Back in 1969, fifty years before this now, Kurt Vonnegut is publishing Slaughterhouse-Five. (How exciting!) In 1984, I am watching the film version with my then girlfriend and wishing that we had our own geodesic dome on Tralfamadore just like Billy Pilgrim and Montana Wildhack. In 1992, I am learning a transcription of the Larghetto from the Bach Harpsichord Concerto in Fm, which was played, in the film, whenever Billy Pilgrim experienced a flicker of absurd joy despite how ridiculous and truly awful much of life is. In 2007, Kurt Vonnegut is finally dying from all those Pall Malls. So it goes, but he’s in heaven now. In 2017, I am standing in class teaching Slaughterhouse-five to high-school students who look so like a field of flowers that I’m tempted to break out into a chorus of “Edelweiss.” In 2019, I am writing this post about these moments with this beautiful book which are all there, each stuck in its time like so many flies in amber or glistening beads on a string.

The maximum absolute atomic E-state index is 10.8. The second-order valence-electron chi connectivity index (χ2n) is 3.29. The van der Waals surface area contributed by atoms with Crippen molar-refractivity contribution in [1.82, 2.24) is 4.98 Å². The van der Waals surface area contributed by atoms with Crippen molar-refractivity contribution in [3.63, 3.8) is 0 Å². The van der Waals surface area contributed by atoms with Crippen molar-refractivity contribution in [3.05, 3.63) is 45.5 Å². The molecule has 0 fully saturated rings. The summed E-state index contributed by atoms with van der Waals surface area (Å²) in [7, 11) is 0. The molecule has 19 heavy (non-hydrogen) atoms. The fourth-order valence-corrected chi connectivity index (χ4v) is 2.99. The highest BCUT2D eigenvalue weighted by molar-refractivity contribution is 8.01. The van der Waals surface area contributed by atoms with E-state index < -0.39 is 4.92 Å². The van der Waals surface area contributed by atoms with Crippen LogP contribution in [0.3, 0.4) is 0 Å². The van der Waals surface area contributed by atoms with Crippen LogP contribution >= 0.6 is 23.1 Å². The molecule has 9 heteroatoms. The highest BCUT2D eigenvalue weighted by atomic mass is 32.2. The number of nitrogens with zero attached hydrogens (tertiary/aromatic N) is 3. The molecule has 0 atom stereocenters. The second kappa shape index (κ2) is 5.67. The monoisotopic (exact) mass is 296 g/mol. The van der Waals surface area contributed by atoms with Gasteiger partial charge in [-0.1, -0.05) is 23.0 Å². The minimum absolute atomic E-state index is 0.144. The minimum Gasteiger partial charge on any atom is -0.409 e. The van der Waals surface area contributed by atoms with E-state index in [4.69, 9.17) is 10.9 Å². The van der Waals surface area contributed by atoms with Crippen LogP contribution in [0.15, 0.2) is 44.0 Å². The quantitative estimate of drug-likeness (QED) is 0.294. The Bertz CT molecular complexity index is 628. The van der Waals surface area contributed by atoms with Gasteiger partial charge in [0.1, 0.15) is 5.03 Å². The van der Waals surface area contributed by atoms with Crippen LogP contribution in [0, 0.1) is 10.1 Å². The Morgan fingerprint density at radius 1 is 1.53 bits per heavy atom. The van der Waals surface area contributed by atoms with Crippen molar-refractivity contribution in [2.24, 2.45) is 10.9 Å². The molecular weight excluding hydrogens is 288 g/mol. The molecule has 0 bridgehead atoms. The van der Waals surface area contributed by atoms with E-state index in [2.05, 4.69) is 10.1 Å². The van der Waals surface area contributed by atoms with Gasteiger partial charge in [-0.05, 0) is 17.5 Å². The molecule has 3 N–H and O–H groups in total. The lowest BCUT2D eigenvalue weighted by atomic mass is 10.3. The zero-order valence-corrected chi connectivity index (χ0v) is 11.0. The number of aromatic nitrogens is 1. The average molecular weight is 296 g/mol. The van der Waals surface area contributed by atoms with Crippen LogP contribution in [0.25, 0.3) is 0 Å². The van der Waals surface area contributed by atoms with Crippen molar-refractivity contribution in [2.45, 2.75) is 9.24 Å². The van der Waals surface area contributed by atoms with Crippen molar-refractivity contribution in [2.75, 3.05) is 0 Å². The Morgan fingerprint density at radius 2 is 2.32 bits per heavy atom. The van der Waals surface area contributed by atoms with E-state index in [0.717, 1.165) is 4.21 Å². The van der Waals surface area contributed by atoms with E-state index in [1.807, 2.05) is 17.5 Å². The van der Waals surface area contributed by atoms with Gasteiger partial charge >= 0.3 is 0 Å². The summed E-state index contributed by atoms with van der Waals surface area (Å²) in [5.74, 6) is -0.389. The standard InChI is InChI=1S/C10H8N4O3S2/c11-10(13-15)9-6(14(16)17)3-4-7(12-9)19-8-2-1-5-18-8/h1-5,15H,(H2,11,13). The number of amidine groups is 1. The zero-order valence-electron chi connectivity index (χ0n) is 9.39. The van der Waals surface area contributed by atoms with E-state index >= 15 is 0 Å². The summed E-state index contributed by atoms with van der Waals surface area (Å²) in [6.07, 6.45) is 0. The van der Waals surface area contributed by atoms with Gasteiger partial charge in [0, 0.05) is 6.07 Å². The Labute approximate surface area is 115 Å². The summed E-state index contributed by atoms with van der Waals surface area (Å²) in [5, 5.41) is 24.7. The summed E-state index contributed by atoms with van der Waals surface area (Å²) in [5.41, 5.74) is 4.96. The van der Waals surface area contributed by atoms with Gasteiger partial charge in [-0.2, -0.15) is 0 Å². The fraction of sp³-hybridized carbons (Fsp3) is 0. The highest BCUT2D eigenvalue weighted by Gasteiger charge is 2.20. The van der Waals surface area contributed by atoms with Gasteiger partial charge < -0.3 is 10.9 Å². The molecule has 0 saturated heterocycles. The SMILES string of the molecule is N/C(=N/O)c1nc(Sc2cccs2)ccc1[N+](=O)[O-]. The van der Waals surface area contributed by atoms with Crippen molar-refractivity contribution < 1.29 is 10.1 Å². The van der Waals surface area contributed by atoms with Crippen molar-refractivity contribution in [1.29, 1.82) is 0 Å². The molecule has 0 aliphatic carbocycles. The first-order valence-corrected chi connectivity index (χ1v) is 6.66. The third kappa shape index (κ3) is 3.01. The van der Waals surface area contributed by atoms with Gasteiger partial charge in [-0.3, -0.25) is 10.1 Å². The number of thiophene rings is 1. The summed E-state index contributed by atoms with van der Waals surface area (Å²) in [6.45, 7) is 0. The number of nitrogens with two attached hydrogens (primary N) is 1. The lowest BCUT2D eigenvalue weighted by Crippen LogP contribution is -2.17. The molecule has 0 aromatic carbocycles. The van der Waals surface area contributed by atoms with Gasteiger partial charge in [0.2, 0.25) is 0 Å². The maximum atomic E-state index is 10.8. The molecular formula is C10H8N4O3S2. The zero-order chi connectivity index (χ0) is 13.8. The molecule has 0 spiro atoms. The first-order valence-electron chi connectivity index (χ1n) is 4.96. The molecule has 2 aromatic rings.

Thank you, Kurt!
Copyright 2019. Robert D. Shepherd. All rights Reserved.
Art: Massachusetts Avenue, in Indianapolis, Indiana. Deltapilot97 [CC BY-SA 4.0 (https://creativecommons.org/licenses/by-sa/4.0)%5D
For more short stories by Bob Shepherd and pieces on the reading and writing of fiction, go here: https://bobshepherdonline.wordpress.com/category/short-stories/